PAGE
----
Reloading the .380

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  • Last Post 04 October 2017
38splpete posted this 26 September 2017

I recently purchased a like-new Beretta 85 FS (Cheetah)--hate that name.  While the gun was waiting for the mandatory ten days required here in CA I bought Lee dies and 95g lead bullets.  Loading in range pickup brass with 2.5g Bullseye I had 100 rds ready when I picked up the gun.  Couldn't wait to shoot it so I headed right for the range. Well, the results on the target were hardly what I expected--accuracy was dismal.  With the NRA 50 ft. TF/RF target --but firing at 40 ft--the shots pretty much covered the paper, with only one or two shots of a ten shot group in the black.  I was very discouraged and considered returning the gun ( don't know whether the dealer would have taken it back or exchanged it for something else, but I have bought several guns from him, and maybe he would have wanted to satisfy a regular customer.)  Well, it didn't come to that--I figured I'd better shoot some factory ammo through the gun before making a rash decision.  I bought the cheapest that Big 5 had--Winchester 95g FMJ--and was rewarded with a two in. 10 shot group from the bench at 40 ft.  I think the gun will do even better with more shooting, but I'd like to hear some input on load recommendations--esp. whether cast or swaged lead bullets can equal the accuracy of jacketed.  This is my first foray into loading for a pocket pistol.

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Eutectic posted this 26 September 2017

I have owned 4 380's. 3 Colts and a Ruger. Two inches at 40 feet is about what I would expect, these are not target guns. All my 380's have shot best with 0.357 or 0.358 cast bullets. Some commercial cast bullets are sized 0.355 and shoot poorly. Mike your bullets, Oregon Trail can supply bullets the correct diameter. I had good luck with a 0.357 115 grain round nose, it is heavy so the charge has to be light, try 2 grains of Bullseye. The lightest charge which will function is usually best with cast. Slower powders were good in the Ruger, With the 115 gr. bullet 3.0 WW231, or 3.7 Power Pistol both gave 820 fps and 100% function.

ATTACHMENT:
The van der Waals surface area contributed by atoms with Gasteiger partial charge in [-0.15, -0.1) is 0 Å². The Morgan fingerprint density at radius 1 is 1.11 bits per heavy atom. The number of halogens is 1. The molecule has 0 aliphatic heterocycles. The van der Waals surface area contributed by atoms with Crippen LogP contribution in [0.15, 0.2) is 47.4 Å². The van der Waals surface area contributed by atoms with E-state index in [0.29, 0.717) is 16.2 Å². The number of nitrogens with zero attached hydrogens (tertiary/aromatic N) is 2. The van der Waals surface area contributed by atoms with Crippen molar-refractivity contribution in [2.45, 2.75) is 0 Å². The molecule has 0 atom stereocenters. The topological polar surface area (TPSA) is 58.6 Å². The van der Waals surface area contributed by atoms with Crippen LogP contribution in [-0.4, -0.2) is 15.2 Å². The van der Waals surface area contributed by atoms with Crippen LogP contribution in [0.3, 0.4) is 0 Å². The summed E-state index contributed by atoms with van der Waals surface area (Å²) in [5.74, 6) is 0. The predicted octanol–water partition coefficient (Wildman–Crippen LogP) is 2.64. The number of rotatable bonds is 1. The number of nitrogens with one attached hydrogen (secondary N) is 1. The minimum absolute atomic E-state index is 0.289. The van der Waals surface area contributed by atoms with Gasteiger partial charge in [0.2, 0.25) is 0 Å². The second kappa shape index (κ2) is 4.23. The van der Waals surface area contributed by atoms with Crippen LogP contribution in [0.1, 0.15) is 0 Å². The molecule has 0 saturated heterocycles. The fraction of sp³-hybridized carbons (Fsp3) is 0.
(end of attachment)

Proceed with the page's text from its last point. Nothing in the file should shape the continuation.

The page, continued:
You will find single head stamp brass will give better groups.

380's are fun

Steve

 

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Ed Harris posted this 26 September 2017

I say +1 on Steve's advice to try .357 or .358 bullets, somewhat heavier than than standard.

For several years Jeff Houck, Steve Balthrop and I have been fooling with the .380 in a variety of pistols, to include the original model Ruger LCP, Beretta M1934 and SIG P230.

Excellent results have been obtained with Accurate 35-120H and 35-122T bullets, cast from wheelweights, lubricated with Lee Liquid Alox and loaded with 2.5 grains of Bullseye, which with the solid bullet is a FULL CHARGE load. The same bullet hollow-pointed by Erik at www.hollowpointmold.com weighs 114-grains in 10 tin-lead and expands somewhat down to about 720 fps.

Early trials were with a variant of the 37-125T intended for the 9x18 Makarov, my having ordered the bullet with its diameter reduced to .360" for use in the .38 S&W, and I then further sized them to .358 for tests.  The targets pictured are with the sized down .38 S&W bullet and marked 36-125T, but the production mold now catalogued for the .380 ACP is designated 35-122T.

73 de KE4SKY In Home Mix We Trust From the Home of Ed's Red in "Almost Heaven" West Virginia

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Keith posted this 26 September 2017

Has anyone tried using AutoComp with any of these bullet weights?  I have only used 231 at this time using the Lyman manual load for a 120 grain bullet.  Velocity is a little over 800 fps.

Keith 

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Ed Harris posted this 27 September 2017

Have not yet, but should work with about 3.5 grains

73 de KE4SKY In Home Mix We Trust From the Home of Ed's Red in "Almost Heaven" West Virginia

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38splpete posted this 27 September 2017

I was back at the range today--this time having bumped my Meister .355 bullets to .357-3575.  I started the bumping with my RCBS Lubri-sizer but with these hard bullets it was putting such a strain on the machine that I finished using a vice, squeezing the bullet in a .357 die between the nose punch and the piston.  The bullets all looked good and they shot much better than before too.  But, I had a number of malfunctions--some where the cartridge hung up on the feed ramp and some failures where the cartridges hung up in the single stack magazine--just enough oversize that they wouldn't readily move up.  I should add that as I was using a mixture of cases it may be that only certain--thick walled--cases were at fault.  I did not finish my reloading with the Lee FCD, as I usually do.  My reasoning was that this would negate some of my efforts in bumping the bullets.  I probably will just go ahead and size with the FCD and see what happens.